Siphiwe Nyanda, former communications minister general, says that the allegations levied against him by Jacob Zuma shocked him. Nyanda was accused of having links to the apartheid intelligence service during the liberation struggle.
Former president Jacob Zuma accused Siphiwe Nyanda of having ties to the apartheid intelligence services during the struggle for democracy in South Africa.
Now, Nyanda claims that he had always supported the veteran politician in his endeavours, commenting that:
“I don’t hate Jacob Zuma; I had a liking for him, a deep liking for Jacob Zuma. It’s strange for him to say these things when I was part of his campaign to gain ascendancy to the leadership of the African National Congress and the country, and it astounds me.”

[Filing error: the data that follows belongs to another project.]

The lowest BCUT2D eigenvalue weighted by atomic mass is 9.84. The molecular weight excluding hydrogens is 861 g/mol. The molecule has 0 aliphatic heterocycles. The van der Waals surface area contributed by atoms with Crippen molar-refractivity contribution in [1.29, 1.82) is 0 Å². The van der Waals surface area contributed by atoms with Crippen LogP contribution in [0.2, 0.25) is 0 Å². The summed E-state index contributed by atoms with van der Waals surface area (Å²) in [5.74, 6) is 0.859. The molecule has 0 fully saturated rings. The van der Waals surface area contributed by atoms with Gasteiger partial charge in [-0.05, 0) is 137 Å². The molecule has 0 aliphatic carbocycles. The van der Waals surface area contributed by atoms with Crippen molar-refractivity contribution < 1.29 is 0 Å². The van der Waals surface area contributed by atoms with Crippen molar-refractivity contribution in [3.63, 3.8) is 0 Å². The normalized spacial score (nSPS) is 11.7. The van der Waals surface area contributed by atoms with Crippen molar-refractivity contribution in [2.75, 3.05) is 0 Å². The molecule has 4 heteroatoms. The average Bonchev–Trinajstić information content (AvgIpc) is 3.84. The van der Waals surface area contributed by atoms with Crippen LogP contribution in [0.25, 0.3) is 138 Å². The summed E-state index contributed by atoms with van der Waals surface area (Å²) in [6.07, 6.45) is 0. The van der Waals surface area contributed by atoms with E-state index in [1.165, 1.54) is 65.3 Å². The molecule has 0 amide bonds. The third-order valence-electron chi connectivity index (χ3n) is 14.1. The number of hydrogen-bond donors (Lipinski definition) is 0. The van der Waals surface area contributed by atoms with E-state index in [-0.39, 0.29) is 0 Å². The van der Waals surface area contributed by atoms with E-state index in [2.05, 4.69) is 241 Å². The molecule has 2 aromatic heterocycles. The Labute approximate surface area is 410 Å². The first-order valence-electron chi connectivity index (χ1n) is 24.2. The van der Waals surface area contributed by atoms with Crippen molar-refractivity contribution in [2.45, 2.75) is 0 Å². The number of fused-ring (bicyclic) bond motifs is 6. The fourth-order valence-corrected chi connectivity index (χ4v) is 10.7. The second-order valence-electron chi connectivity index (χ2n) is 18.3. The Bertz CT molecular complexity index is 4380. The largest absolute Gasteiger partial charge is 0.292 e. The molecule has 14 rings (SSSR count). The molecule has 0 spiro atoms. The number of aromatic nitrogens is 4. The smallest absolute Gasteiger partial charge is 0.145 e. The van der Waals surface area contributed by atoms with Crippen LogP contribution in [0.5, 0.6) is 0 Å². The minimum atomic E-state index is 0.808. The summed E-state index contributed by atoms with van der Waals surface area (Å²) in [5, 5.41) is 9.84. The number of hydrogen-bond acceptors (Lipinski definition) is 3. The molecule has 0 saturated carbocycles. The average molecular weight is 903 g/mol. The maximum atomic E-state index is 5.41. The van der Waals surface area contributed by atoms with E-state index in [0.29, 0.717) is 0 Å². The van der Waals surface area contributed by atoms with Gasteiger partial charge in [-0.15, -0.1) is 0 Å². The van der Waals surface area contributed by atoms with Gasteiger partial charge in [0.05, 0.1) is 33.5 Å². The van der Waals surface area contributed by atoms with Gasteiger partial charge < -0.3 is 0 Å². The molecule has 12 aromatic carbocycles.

Nyanda described the ex-president as a 'bitter, pitiful old man', claiming that the allegations levied against him were a result of him calling for his removal when his bond with the Gupta family was exposed, reports EWN.
Nyanda says that he never had any 'conspiracy' against Zuma, explaining that he had gone to the ANC to resolve the matter, commenting that he had told the party:
“There must be an inquiry and we think that Jacob Zuma is compromised. And I think he’s a bitter person and in his bitterness, he gets twisted.”
The former president claimed that Nyanda had apparently acted on behalf of the apartheid police, when he had been sent to meet with a spy who had been released from prison after a negotiation with the authorities at the time.
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